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It is a typical day at Roundup Corner (also known as Dawson Lake Store or Cox’s Conoco … depending on what sign you choose to read) in Lewis, Colorado. In the dusty pock-marked triangle formed by US 491 and Highway 184, there are the usual sights: the vacationer adjusting two matching ATVs in the back of his tricked-out pickup; the Kenworth with a load of scrap metal and the hood up, parked off to the side idling with the sound of marbles on metal; the well-pressed Budweiser guy with the delivery truck the length of a swimming pool, shiny, quiet and functional. And there is the tourist filling his Camry, adjusting his jean shorts up over his paunch, suspiciously scanning his surroundings.

In the middle of it all is a weathered Ford F350 box truck, covered with white house paint to conceal the prior life it had as a U-Haul. In the back, by the salvaged cargo box door, waits Ole Bye. His diesel tank is full and now all he needs is two pounds of microgreens, five pounds of kale and a pound of cilantro and he will be on his way.


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Here is the universal conundrum facing the local food movement: Just how do you get the farmer’s bounty to the chef’s table when the farmer is overwhelmed with growing food and the chef is swamped with cooking it?

Enter Ole Bye and his refrigerated overhauled U-Haul.

“I saw a need and filled that need,” Bye says of Local Food Logic, his delivery business that brings food from the farms to the buyers.

Two days a week, Bye, a part-time bike mechanic and a struggling artist, is on the road between Telluride, Cortez and Durango. On Mondays and Wednesdays he drives in excess of 350 miles in his re-appropriated three-speed diesel. The engine literally roars at highway speed as if begging the driver for just one more gear (and before you ask, yes, biodiesel is part of the grand plan). The refrigerated truck has no air conditioning. So, while Bye sweats and his dog, Maddy, pants madly (“a West Virginia Retriever” aka rescued curly looking thing), the carrots remain cool as the cucumbers. “I would offer to play a CD, but we wouldn’t be able to hear it,” Bye says, his voice raised to overcome the turbulent weather pattern created by the 1990 Ford’s wide-open windows. At this moment, it is better than air conditioning in some inexplicable way.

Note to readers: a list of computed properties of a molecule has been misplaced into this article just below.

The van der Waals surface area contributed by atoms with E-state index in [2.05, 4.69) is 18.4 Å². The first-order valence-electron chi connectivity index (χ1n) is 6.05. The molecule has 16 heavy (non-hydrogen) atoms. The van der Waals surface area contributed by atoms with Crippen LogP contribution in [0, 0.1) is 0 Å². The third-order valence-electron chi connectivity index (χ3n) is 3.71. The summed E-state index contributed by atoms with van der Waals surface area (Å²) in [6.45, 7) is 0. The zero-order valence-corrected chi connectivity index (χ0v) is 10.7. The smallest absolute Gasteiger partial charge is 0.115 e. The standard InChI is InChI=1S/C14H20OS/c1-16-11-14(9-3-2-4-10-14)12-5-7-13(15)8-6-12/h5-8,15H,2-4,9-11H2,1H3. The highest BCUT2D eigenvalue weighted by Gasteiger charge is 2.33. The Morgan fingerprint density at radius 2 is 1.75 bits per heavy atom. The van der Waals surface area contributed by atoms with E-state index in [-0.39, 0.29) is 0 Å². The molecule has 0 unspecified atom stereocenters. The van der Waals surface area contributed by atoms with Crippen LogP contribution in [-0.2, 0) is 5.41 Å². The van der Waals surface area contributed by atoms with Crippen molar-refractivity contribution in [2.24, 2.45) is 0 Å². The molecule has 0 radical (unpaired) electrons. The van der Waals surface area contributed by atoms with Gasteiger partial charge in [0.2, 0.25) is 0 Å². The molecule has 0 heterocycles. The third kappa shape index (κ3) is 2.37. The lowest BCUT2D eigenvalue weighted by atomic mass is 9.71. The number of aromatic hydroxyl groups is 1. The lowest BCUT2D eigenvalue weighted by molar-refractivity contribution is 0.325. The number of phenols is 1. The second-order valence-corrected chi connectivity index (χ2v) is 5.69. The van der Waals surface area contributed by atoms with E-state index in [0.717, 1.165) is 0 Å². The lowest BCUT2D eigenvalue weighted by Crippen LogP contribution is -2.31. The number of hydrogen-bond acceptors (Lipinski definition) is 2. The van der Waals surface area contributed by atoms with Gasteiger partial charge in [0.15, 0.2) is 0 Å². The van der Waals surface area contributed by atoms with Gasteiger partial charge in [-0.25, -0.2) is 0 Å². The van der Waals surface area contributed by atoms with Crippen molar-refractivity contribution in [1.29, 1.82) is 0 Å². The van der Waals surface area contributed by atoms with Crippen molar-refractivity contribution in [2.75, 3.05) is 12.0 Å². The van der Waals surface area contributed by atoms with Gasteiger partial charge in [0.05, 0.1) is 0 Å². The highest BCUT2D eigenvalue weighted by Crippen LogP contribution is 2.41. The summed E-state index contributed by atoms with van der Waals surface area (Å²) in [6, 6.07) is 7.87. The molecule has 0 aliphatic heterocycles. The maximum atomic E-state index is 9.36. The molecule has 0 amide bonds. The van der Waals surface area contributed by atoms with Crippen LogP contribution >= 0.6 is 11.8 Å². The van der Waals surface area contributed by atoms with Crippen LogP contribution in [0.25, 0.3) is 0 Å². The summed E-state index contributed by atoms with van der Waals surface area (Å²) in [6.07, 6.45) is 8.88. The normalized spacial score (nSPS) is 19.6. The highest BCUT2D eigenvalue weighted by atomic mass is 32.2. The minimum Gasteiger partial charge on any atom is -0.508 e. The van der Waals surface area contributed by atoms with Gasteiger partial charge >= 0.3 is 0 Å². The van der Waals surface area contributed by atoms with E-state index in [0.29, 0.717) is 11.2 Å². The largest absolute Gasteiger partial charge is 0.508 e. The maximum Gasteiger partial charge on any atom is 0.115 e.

Here’s how it works: Monday is office day for Ole Bye. This means he contacts all the clients currently working with him – farmers and restaurateurs and grocers … as if there couldn’t be a more disparate group. He sits in his rented guest house near Dolores, Colorado, not far from his bed and around the corner from his kitchen, in front of his computer working the phone (a flip phone he paid 20 bucks for five years ago. “Baby steps,” Bye says). Right now, Telluride restaurants are his main customers (Bye has his theories as to why: it is isolated and has a need). If everything goes according to plan, farmers upload their inventory lists to his website, essentially saying to the virtual market “here is what we have.”

“Then I start calling chefs,” Bye says. This requires patience. It is like juggling, but with people. It requires leaving a lot of voicemails for a lot of chefs. “Chefs don’t tend to answer their phones,” Bye says. Ironically, farmers do. While new software has been helping in his second year, it is still a Rubik’s Cube to be solved at the beginning of every week.